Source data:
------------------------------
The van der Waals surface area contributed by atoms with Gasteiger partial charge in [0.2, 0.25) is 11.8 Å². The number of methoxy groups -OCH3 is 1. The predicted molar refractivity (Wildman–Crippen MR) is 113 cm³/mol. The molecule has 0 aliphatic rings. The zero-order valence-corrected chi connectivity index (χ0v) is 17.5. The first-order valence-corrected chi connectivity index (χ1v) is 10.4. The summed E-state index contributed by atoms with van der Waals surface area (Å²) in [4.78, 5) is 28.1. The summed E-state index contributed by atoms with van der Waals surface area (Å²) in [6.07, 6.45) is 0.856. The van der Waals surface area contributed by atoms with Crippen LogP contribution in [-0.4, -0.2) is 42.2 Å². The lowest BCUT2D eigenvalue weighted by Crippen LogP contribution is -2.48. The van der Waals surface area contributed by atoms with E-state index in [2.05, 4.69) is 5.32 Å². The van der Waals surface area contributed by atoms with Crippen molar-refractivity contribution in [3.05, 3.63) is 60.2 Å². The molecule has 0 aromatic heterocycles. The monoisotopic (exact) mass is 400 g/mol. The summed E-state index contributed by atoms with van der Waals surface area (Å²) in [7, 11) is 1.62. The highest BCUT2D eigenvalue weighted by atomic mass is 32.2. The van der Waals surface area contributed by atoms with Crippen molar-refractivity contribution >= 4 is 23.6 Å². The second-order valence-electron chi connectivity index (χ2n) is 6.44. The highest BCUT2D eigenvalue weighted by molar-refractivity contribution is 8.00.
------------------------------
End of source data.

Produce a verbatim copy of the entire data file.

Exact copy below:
The van der Waals surface area contributed by atoms with Gasteiger partial charge in [0.2, 0.25) is 11.8 Å². The number of methoxy groups -OCH3 is 1. The predicted molar refractivity (Wildman–Crippen MR) is 113 cm³/mol. The molecule has 0 aliphatic rings. The zero-order valence-corrected chi connectivity index (χ0v) is 17.5. The first-order valence-corrected chi connectivity index (χ1v) is 10.4. The summed E-state index contributed by atoms with van der Waals surface area (Å²) in [4.78, 5) is 28.1. The summed E-state index contributed by atoms with van der Waals surface area (Å²) in [6.07, 6.45) is 0.856. The van der Waals surface area contributed by atoms with Crippen LogP contribution in [-0.4, -0.2) is 42.2 Å². The lowest BCUT2D eigenvalue weighted by Crippen LogP contribution is -2.48. The van der Waals surface area contributed by atoms with E-state index in [2.05, 4.69) is 5.32 Å². The van der Waals surface area contributed by atoms with Crippen molar-refractivity contribution in [3.05, 3.63) is 60.2 Å². The molecule has 0 aromatic heterocycles. The monoisotopic (exact) mass is 400 g/mol. The summed E-state index contributed by atoms with van der Waals surface area (Å²) in [7, 11) is 1.62. The highest BCUT2D eigenvalue weighted by atomic mass is 32.2. The van der Waals surface area contributed by atoms with Crippen molar-refractivity contribution >= 4 is 23.6 Å². The second-order valence-electron chi connectivity index (χ2n) is 6.44. The highest BCUT2D eigenvalue weighted by molar-refractivity contribution is 8.00.